Parent applying cream to spots of small girl with chickenpox

Family



The dos and don’ts of chickenpox

Chickenpox is almost inevitable as children grow up, so being prepared and knowing how to care for your little one through this common illness will help them on the road to recovery….

Chickenpox is a common illness that mainly affects children when they’re growing up and causes flu-like symptoms and an itchy, spotty rash. It can strike at any age, and whilst there is no cure, treatment can help to relieve chickenpox symptoms – a little preparation can make the dreaded pox a little easier to get through for all the family….

1. Dealing with itching and scratching

Oatmeal in ladle and soap

The itchy spotty rash synonymous with chickenpox can drive little ones crazy! By relieving the itchiness, children are less likely to scratch the spots and this in turn reduces the chance of infection and scarring. An oatmeal bath is a gentle way to help relieve itching or ask your pharmacist for itch relief cream suitable for chickenpox spots. Also keep children’s nails short to minimise scratching.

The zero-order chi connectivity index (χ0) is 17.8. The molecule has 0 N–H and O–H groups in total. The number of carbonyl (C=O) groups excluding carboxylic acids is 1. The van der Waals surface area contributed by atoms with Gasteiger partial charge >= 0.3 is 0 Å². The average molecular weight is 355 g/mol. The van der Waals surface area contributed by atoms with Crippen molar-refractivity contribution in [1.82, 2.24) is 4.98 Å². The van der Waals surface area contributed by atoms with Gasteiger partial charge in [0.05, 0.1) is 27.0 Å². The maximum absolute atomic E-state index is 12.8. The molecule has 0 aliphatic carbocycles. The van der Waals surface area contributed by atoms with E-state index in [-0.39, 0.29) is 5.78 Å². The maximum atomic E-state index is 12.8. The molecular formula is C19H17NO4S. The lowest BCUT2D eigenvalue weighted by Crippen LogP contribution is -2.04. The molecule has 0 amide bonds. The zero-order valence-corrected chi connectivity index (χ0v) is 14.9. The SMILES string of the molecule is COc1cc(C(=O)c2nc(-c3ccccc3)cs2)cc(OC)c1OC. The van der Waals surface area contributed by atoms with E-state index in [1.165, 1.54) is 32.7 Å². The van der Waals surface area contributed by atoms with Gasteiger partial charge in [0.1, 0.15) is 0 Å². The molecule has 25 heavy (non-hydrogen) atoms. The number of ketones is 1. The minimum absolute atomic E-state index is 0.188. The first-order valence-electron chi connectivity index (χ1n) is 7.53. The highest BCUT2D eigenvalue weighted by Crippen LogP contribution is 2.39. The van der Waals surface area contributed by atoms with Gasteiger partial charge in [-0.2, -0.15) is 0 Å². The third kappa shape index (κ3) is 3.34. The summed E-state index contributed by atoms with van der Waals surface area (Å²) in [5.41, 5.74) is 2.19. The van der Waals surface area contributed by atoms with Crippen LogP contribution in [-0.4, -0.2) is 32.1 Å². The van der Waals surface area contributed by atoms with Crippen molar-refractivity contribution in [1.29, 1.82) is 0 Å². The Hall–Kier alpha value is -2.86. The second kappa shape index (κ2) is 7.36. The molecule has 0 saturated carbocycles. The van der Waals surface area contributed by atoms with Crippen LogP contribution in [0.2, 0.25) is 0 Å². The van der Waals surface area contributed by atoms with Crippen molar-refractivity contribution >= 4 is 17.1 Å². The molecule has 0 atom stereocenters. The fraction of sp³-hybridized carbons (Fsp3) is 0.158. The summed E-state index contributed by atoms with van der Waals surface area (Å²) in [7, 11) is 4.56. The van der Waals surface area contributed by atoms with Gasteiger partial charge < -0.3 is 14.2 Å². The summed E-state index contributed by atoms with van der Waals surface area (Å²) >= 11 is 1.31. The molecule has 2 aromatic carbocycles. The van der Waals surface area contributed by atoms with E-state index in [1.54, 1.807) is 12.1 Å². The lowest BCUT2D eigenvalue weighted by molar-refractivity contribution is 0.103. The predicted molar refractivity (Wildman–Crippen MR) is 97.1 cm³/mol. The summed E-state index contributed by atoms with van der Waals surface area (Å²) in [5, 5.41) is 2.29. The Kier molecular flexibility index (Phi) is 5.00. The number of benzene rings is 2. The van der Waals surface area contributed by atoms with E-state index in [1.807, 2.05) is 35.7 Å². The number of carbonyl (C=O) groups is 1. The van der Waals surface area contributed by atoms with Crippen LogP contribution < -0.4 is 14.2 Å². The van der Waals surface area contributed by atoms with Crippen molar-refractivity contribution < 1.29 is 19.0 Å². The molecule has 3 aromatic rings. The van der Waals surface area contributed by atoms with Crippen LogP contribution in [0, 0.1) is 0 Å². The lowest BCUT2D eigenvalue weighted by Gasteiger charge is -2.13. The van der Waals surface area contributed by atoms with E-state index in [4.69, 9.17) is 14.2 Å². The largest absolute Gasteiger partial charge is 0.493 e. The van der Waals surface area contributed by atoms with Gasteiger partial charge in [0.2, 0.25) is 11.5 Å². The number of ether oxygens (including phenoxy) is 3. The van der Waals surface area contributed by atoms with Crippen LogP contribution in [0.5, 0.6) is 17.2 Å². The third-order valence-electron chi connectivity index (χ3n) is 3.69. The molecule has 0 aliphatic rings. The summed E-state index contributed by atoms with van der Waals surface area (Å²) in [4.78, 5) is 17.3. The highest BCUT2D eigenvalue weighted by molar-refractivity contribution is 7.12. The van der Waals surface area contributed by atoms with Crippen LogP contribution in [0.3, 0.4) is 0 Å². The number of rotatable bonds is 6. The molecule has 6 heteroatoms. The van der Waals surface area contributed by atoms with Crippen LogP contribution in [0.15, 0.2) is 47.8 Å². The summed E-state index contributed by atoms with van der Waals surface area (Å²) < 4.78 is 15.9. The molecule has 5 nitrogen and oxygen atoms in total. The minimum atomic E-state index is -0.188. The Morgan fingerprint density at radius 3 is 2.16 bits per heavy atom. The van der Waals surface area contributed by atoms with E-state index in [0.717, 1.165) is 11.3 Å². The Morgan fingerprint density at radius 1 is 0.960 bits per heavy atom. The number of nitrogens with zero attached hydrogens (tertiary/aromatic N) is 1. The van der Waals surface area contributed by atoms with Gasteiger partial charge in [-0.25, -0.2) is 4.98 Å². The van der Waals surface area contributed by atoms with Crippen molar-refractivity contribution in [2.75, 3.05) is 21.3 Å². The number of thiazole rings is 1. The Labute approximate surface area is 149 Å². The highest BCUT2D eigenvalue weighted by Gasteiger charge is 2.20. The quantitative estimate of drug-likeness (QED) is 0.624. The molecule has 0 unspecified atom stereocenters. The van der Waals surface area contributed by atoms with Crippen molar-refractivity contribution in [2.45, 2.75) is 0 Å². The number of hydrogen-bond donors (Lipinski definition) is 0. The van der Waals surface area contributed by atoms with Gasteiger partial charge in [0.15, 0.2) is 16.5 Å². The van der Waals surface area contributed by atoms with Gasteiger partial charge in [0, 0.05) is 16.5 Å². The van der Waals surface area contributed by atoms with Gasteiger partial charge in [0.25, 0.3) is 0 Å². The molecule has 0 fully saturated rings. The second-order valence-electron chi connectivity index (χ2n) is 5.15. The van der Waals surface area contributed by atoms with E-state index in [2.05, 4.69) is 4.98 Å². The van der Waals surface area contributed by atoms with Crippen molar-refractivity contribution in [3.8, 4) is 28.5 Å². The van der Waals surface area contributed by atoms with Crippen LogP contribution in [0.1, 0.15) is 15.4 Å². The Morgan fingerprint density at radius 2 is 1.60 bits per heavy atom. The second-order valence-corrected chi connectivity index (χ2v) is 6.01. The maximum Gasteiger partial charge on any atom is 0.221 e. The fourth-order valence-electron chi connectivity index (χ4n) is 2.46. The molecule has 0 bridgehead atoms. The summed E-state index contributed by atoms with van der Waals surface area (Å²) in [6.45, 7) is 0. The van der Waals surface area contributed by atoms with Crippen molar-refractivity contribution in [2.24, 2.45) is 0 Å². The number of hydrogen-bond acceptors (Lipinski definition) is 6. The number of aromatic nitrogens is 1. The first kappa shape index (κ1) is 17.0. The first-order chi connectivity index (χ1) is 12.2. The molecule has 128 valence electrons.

2. Keep hydrated

Girl drinking water with mother in the kitchen

It is important for children to drink lots of fluids when feeling unwell to avoid dehydration. Water is best rather than sugary or fizzy drinks – especially if suffering with chickenpox spots in the mouth. Sugar free ice-lollies are also a great way to sooth sore mouths and take on fluids.

3. Keep your little one away from others

Small girl unwell in bed

Children should be kept out of nursery, school and away from anyone else who could catch chickenpox whist they are contagious – which is until all the blisters have dried and crusted over. Chickenpox can be passed on easily via direct contact or can be passed on through airborne droplets – so contagious little ones are best cared for at home.

4. Pain relief for flu-like symptoms

Small boy taking medicine for illness

Headaches and fever are common symptoms of chickenpox so monitoring temperature and offering suitable pain relief can all help your little one cope with discomfort. However, it is important to avoid anti-inflammatory painkillers such as ibuprofen as they can sometimes make people with chickenpox very ill.

Chickenpox is not pleasant for your child or you, but knowing ways to manage the symptoms will help your family get through the pox!